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Cleaner cruises thanks to particle accelerators

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Posted August 7, 2019

Latvian tugboat provides first test-bed for new technology to clean exhausts from ships.

The tugboat Orkāns, moored at the Riga shipyard on the Baltic Sea (Image: AIRES/CERN)

Maritime traffic is the single largest contributor to air pollution – a single cruise ship emits as much pollution as one million cars. Several technologies are being explored to reduce the pollutants in the exhausts of ships’ diesel engines. Accelerator scientists have proposed a solution that involves breaking down particulate matter as well as molecules of sulphur and nitrogen oxides with an electron-beam accelerator of a few hundred kilovolts, before safely extracting them using water. The ARIES (Accelerator Research and Innovation for European Science and Society) Horizon 2020 project, coordinated by CERN, is working on a real-scale test of this technology.

A first test was performed recently on an old and rusty Soviet-era Latvian tugboat named Orkāns (“storm” in Latvian), moored at the Riga shipyard on the Baltic Sea. The small vessel, procured by the Riga Technical University in Latvia, has an old but powerful engine that could easily be made available for the duration of the tests.

A long pipe, equipped with several detectors, connected the tugboat to an accelerator-on-a-truck that was provided by the Fraunhofer FEP of Dresden in Germany. On the truck, the exhausts were treated in a specially built chamber, with the electrons from the accelerator inducing molecular excitation, ionisation and dissociation to break down the pollutant molecules. Before finally being released into the air, the pollutants from the exhausts were washed out using water in a small “wet scrubber”, designed and built by the Institute of Nuclear Chemistry and Technology (INCT) of Warsaw in Poland, who originally proposed this novel accelerator-based approach.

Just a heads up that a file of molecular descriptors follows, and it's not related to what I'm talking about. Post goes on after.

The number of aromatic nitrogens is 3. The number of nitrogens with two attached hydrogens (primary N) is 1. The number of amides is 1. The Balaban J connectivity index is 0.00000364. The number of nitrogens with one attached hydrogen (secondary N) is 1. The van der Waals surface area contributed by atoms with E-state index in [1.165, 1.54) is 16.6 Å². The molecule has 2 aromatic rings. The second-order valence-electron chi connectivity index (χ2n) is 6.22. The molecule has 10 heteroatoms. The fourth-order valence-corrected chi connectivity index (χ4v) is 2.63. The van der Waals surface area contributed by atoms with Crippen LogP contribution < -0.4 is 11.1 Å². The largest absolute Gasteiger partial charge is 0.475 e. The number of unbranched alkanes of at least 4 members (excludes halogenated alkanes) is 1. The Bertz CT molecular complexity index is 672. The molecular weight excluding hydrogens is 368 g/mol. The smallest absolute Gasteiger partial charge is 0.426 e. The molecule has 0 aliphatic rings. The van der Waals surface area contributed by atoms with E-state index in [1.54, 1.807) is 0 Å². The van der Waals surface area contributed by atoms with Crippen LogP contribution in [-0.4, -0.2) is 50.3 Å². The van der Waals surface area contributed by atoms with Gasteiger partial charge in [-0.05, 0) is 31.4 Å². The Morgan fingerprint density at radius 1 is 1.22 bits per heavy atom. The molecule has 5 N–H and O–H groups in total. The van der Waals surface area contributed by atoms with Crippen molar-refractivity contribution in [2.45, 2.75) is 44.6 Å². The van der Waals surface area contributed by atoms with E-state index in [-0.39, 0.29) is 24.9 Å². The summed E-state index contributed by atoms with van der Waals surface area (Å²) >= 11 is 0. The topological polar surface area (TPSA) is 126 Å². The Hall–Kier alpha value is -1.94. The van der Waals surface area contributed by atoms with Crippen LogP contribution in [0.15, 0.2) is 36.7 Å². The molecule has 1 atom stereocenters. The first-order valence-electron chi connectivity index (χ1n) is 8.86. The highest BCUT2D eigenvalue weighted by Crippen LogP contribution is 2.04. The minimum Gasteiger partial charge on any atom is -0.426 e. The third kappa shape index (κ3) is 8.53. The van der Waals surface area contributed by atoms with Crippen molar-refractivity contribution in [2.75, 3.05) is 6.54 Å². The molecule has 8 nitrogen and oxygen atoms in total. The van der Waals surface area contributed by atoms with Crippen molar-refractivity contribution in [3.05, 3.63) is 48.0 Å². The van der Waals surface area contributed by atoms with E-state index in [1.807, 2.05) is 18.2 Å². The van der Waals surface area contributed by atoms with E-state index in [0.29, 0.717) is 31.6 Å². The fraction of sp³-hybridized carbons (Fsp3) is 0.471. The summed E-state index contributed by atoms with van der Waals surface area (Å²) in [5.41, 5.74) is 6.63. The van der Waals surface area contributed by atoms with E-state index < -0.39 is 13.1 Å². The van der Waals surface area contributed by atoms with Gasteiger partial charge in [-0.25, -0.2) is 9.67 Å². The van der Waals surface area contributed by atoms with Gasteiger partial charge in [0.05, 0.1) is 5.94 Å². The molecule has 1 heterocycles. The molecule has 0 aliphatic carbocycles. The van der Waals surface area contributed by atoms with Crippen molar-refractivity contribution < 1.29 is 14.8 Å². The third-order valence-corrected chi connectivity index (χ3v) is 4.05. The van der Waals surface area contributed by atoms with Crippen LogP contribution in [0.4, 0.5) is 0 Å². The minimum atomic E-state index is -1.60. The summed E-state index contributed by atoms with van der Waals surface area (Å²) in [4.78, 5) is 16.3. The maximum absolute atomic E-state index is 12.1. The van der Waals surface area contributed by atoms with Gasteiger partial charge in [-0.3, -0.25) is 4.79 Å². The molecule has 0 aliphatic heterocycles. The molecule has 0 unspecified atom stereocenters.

The pipe connecting the ship to the accelerator-on-a-truck (Image: AIRES/CERN)

Toms Torims, the test supervisor at Riga Technical University, said:

“This long pipe actually connects two worlds, the world of shipping and the world of scientific particle accelerators. Their technologies and their languages are entirely different, but if we succeed in having them working together, we have the potential for a great advance.”

The first measurements confirmed the expected reduction in pollutants. The final results will be made available only after a full analysis has been carried out at different engine powers and operating conditions. The data collected by this experiment will be used to finalise the proposal for the next step in the progress of this technology. A dedicated project will be submitted to Horizon 2020, with the goal of installing and testing a specially designed accelerator on a real cargo ship, to be made available by the Italian Grimaldi shipping company.

Further reading: Accelerating News.

Source: CERN, by Maurizio Vretenar.

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